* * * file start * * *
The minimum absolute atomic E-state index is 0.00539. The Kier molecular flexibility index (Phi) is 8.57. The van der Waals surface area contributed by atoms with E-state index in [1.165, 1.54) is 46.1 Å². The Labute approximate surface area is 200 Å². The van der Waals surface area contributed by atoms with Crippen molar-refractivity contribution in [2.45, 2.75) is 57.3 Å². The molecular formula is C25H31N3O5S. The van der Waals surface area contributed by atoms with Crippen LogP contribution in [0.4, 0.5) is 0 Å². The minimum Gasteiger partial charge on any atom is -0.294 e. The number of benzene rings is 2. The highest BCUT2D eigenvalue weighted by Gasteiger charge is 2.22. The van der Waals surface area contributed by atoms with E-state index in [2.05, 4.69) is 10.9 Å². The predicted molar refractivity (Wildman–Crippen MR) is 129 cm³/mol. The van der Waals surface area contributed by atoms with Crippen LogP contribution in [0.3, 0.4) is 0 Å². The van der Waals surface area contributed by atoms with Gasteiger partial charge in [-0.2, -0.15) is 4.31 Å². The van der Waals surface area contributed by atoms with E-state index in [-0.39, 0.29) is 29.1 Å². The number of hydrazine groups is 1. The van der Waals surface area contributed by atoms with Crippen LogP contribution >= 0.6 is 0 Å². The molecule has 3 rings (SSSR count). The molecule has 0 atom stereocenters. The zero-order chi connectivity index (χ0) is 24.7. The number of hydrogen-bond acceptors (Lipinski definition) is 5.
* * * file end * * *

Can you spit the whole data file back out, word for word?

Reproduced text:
The minimum absolute atomic E-state index is 0.00539. The Kier molecular flexibility index (Phi) is 8.57. The van der Waals surface area contributed by atoms with E-state index in [1.165, 1.54) is 46.1 Å². The Labute approximate surface area is 200 Å². The van der Waals surface area contributed by atoms with Crippen molar-refractivity contribution in [2.45, 2.75) is 57.3 Å². The molecular formula is C25H31N3O5S. The van der Waals surface area contributed by atoms with Crippen LogP contribution in [0.4, 0.5) is 0 Å². The minimum Gasteiger partial charge on any atom is -0.294 e. The number of benzene rings is 2. The highest BCUT2D eigenvalue weighted by Gasteiger charge is 2.22. The van der Waals surface area contributed by atoms with E-state index in [2.05, 4.69) is 10.9 Å². The predicted molar refractivity (Wildman–Crippen MR) is 129 cm³/mol. The van der Waals surface area contributed by atoms with Crippen LogP contribution in [0.3, 0.4) is 0 Å². The van der Waals surface area contributed by atoms with Gasteiger partial charge in [-0.2, -0.15) is 4.31 Å². The van der Waals surface area contributed by atoms with E-state index in [-0.39, 0.29) is 29.1 Å². The number of hydrazine groups is 1. The van der Waals surface area contributed by atoms with Crippen LogP contribution >= 0.6 is 0 Å². The molecule has 3 rings (SSSR count). The molecule has 0 atom stereocenters. The zero-order chi connectivity index (χ0) is 24.7. The number of hydrogen-bond acceptors (Lipinski definition) is 5.